And as to those [pustules] which are of a greenish, or violet, or black color, they are all of a bad and fatal kind; and when, besides, a swooning and palpitation of the heart come on, they are worse and still more fatal. And when the fever increases after the appearance of the pustules, it is a bad sign; but if it is lessened on their appearance, that is a good sign.
Treatment for disease in early stages
The eruption of pustules [the characteristic symptom of this disease] is preceded by a continued fever, pain in the back, itching in the nose, and terrors in sleep.
When, therefore, you see these symptoms [take the following steps]:
It is necessary that blood should be taken from children, youths, and young men who have never had the disease . . . before the pustules appear in them. A vein may be opened in those who have reached the age of fourteen years; and cupping glasses must be applied to those who are younger; and their bedrooms should be kept cool.
Let their food be such as extinguishes heat; soup of yellow lentils, broth seasoned with the juice of unripe grapes, veal broth, broth made of woodcocks, hens, and pheasants, and the flesh of these birds minced and dressed with the juice of unripe grapes. Their drink should be water cooled with snow, or pure spring water cold, with which their dwellings may also be sprinkled.
In the middle of the day let the patient wash himself in cold water, and go into it, and swim about in it. he should abstain from new milk, wine, dates, honey, and in general from sweet things; and dishes made by a mixture of flesh, onions, oil, butter, and cheese; from lamb, beef, locusts, young birds, high-seasoned things, and hot seeds.
We will now mention those medicines which thicken and cool the blood, and check its putrefaction and ebullition. These are checked by all acid things, such as vinegar and citrus juice; and still more useful are those things which have an astringency joined to their acidity, such as the juice of unripe grapes, apples, quinces and pomegranates; and those things which by their nature thicken the blood, such as lentils, cabbage, coriander, lettuce, poppy, endive, and common camphor.
This may in general suffice concerning preservation from the disease before the coming on of the fever and pustules. And by this means the disease is entirely repelled from one who is in such a condition that it can be repelled: and whatever pustules do come out must needs be favorable and few in number. By this means also it is brought about that the change in the blood from the first state into the second should not be effected all at once and in a short time, with ebullition and fermentation, which are accompanied by frightful and dangerous accidents, but little and little, and in a long time, and gradually, by way of ripening, not putrefaction, and without fevers that are either frightful, malignant, and dangerous, or else hurtful and without doubt painful.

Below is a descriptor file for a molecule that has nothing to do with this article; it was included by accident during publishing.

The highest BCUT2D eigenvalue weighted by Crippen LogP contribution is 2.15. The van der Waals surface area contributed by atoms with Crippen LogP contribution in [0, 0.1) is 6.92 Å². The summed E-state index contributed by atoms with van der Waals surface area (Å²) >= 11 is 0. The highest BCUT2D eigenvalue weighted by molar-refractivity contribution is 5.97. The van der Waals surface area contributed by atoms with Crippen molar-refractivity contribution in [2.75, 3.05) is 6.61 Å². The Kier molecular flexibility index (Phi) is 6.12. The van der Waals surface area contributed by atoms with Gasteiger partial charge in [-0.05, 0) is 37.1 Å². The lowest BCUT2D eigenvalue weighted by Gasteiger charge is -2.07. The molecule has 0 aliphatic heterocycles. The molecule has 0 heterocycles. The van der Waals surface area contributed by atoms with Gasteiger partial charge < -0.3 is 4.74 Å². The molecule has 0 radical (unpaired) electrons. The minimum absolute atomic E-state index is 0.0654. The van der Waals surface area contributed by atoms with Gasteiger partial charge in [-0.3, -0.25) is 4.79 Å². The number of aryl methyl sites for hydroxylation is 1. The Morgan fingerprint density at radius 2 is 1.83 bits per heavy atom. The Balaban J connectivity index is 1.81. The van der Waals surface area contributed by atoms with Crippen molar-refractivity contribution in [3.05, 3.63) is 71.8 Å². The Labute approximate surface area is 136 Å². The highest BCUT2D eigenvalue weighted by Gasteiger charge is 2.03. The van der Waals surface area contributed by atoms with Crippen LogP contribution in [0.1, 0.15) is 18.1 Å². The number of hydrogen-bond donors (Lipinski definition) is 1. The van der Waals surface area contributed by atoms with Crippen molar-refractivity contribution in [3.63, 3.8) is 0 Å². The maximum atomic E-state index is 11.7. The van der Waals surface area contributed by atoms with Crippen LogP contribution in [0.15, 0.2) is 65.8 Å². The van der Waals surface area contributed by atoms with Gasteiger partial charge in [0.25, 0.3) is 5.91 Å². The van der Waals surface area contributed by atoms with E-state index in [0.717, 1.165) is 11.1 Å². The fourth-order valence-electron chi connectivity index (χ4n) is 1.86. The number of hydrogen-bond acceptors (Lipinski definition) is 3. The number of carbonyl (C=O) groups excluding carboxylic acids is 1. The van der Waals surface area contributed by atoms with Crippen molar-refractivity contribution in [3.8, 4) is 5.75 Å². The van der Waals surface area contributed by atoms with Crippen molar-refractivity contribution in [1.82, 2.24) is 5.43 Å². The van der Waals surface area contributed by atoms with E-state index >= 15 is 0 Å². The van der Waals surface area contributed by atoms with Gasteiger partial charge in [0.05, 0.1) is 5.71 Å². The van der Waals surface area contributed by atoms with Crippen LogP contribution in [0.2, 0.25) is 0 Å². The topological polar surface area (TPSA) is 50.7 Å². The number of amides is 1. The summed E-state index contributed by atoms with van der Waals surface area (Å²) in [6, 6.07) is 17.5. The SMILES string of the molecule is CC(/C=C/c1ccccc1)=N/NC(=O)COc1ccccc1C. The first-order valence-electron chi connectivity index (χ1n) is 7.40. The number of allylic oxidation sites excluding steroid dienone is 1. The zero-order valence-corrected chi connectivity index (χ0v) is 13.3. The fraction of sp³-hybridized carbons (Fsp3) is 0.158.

Treatment for disease in later stages
The eruption of the pustules of the disease is accelerated by well wrapping the patient up in clothes, and rubbing his body, by keeping him in a room not very cold, and by sipping cold water, a little at a time, especially when the burning heat is very great; for cold water, when it is sipped a little at a time, provokes sweat, and assists the protrusion of the superfluous humors to the surface of the body. Let the patient put on a double shirt, with the upper border closely buttoned; and underneath let there be placed two small basins of boiling water, one before and the other behind him, so that the vapor may come to the whole body except the face; and the skin may be rarefied, and disposed to receive and evaporate the superfluous humors. For when the surface of the body is in this state, the patient is suffused with sweat, which is calculated to cool him and is very beneficial. And by this management not only is the surface of the body rendered soft, but also the strength of the patient is preserved, so that in this state nothing is more beneficial.